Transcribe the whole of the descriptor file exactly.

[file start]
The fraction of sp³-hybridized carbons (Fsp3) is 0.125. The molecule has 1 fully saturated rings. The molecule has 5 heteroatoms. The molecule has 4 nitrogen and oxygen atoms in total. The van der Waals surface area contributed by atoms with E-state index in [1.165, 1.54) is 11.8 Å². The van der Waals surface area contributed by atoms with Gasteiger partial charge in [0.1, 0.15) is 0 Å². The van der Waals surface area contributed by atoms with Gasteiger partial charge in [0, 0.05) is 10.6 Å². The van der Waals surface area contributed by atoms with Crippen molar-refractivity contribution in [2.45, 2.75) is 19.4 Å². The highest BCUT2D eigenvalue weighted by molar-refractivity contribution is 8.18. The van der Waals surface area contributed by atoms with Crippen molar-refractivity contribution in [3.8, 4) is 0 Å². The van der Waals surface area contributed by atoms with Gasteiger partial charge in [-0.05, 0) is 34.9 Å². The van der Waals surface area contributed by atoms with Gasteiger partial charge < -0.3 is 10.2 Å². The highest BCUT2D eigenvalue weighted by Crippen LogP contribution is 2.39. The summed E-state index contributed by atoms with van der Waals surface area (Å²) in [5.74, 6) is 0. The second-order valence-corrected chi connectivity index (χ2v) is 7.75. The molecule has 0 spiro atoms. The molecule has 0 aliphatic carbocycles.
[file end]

The fraction of sp³-hybridized carbons (Fsp3) is 0.125. The molecule has 1 fully saturated rings. The molecule has 5 heteroatoms. The molecule has 4 nitrogen and oxygen atoms in total. The van der Waals surface area contributed by atoms with E-state index in [1.165, 1.54) is 11.8 Å². The van der Waals surface area contributed by atoms with Gasteiger partial charge in [0.1, 0.15) is 0 Å². The van der Waals surface area contributed by atoms with Gasteiger partial charge in [0, 0.05) is 10.6 Å². The van der Waals surface area contributed by atoms with Crippen molar-refractivity contribution in [2.45, 2.75) is 19.4 Å². The highest BCUT2D eigenvalue weighted by molar-refractivity contribution is 8.18. The van der Waals surface area contributed by atoms with Crippen molar-refractivity contribution in [3.8, 4) is 0 Å². The van der Waals surface area contributed by atoms with Gasteiger partial charge in [-0.05, 0) is 34.9 Å². The van der Waals surface area contributed by atoms with Gasteiger partial charge < -0.3 is 10.2 Å². The highest BCUT2D eigenvalue weighted by Crippen LogP contribution is 2.39. The summed E-state index contributed by atoms with van der Waals surface area (Å²) in [5.74, 6) is 0. The second-order valence-corrected chi connectivity index (χ2v) is 7.75. The molecule has 0 spiro atoms. The molecule has 0 aliphatic carbocycles.